Offer Management Stages Part 2
Beyond the land of unqualified and risk-qualified offers lie the far more sophisticated and effective potentials of targeted and personalized offer management.
Stage Three – Targeted Offer Management
Stage Three is where risk is combined with additional data to build a more robust profile of the customer. For example, an understanding of personal income moves the conversation from a “can a consumer have this product” to “should a consumer have this product.” Not everyone in a risk profile is in the same financial situation. A perfect risk score and no free income indicates a waste of marketing spend and the potential aggravation of a happy DDA customer.
Differentiated assets and the corresponding analytics are the keys to seeing serious value in this space. Getting away from risk and standard-demographic data leads to the greatest value in data assets. Statisticians who know how to blend the assets pull the value from the numbers. Ultimately Stage Three is part of the journey, not the destination. Segmenting your customer base by best-offer is helpful, but once the initial “gain” is achieved, it is tough to get better. If you offer a product to everyone with an available income of $10,000 and a middle risk score today with a 5% acceptance, you will likely see the same results the next day. Until a policy starts understanding “why” an offer wasn’t accepted, offers are the only solution.
Solutions that provide the next best actions are what drive behavioral changes and increases in model results. Good segmentation doesn’t require channel integration. While the better personas equate to better offers, there is still the question of whether a customer is looking to expand his or her relationship. Ultimately segmenting “propensity to buy” needs a close understanding of the buyer’s behavior, something that defines Stage Four.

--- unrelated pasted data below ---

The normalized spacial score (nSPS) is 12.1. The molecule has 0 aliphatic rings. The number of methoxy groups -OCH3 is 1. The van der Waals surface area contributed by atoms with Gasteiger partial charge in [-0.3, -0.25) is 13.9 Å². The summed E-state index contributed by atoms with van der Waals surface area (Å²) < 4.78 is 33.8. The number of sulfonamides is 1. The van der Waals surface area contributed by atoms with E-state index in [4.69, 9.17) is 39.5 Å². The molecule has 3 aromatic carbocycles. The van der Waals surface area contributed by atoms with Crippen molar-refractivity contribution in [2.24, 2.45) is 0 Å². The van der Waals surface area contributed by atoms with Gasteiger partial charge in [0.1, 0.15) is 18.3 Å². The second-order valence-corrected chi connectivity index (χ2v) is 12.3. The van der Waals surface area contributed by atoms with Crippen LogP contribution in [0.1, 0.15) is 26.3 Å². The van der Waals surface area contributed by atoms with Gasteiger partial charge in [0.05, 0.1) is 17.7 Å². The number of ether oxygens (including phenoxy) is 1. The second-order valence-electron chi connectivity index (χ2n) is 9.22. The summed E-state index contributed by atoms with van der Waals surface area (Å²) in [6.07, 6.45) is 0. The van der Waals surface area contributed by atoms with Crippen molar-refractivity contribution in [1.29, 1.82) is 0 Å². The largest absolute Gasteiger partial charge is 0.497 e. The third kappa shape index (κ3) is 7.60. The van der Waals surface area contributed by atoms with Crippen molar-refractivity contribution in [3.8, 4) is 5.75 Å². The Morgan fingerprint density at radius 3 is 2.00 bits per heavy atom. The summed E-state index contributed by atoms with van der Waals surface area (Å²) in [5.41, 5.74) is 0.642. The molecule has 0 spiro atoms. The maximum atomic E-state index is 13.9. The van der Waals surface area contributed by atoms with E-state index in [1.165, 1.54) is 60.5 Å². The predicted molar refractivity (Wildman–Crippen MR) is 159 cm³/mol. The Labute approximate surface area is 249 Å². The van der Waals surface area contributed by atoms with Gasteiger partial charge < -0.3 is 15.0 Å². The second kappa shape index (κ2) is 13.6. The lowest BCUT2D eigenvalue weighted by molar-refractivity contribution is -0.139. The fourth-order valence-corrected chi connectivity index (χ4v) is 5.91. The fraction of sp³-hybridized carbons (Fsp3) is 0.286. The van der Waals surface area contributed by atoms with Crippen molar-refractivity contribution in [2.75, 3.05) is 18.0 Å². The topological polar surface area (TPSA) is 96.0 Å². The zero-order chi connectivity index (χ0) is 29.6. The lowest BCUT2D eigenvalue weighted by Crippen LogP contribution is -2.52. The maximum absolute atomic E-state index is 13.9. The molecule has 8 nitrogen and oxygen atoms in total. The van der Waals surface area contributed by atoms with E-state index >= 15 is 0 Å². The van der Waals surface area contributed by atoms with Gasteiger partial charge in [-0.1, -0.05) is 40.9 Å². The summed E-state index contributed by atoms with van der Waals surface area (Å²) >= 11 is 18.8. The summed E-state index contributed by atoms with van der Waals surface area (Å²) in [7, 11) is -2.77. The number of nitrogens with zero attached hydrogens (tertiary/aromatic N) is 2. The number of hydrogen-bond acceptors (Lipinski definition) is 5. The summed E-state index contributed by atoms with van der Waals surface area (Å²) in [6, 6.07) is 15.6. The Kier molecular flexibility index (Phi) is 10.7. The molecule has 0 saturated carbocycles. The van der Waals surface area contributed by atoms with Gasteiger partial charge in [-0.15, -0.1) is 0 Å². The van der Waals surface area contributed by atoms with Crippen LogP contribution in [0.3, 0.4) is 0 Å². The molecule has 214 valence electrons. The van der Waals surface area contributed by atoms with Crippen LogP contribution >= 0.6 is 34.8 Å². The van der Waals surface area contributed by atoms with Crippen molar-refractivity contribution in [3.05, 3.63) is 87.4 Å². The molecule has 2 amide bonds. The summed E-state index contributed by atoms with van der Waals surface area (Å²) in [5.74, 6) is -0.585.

Stage Four – Personalized Offer Management
Stage Four is where an offer policy enters continual learning. By combining the segmentation of external data with the behavioral clues of internal behavior, retail banks can move past just making offers. Internal data allows for a personalized action-based system. If a customer uses a branch only to deposit the occasional personal check, it may not make sense to leverage these interactions for new offers. If customers have spent time looking at available cards at your site, it might be wise to try to get them on the phone or reach out via e-mail to let them know what products they might be interested in, based on their browsing history. For example, offering what others in their life stage have found useful, and what next steps might be. Stage Three leaves you driving the relationship based on corporate profit desires. Stage Four drives campaigns based on needs and wants of customers.
Banks can leverage a variety of tools to assist in making this vision a reality, but moving to Stage Four requires a “holistic view” most banks lack. Internal IT groups usually are not structured for the end-to-end accountability required. Traditional providers in the space may know the technology, have an armada of statisticians, but are too data-centric and force banks to pick two of the three. Getting to Stage Four requires all three.
Aite’s recent report on online marketing indicates retail banking isn’t really in Stage Four yet. The perpetual ad-fatigue customers are getting at every interaction doesn’t indicate a strong Stage Three presence. With tighter margins from growing fees, customer-centric banking is the buzzword. Until banks are marketing with strong behavioral triggers that get optimized by back-end algorithms on a regular basis, growth will remain elusive. Getting to this point is a strategic and technological process and Equifax recommends partnering with technology and analytic providers who can see the path and help your institution walk towards a targeted, best action approach.
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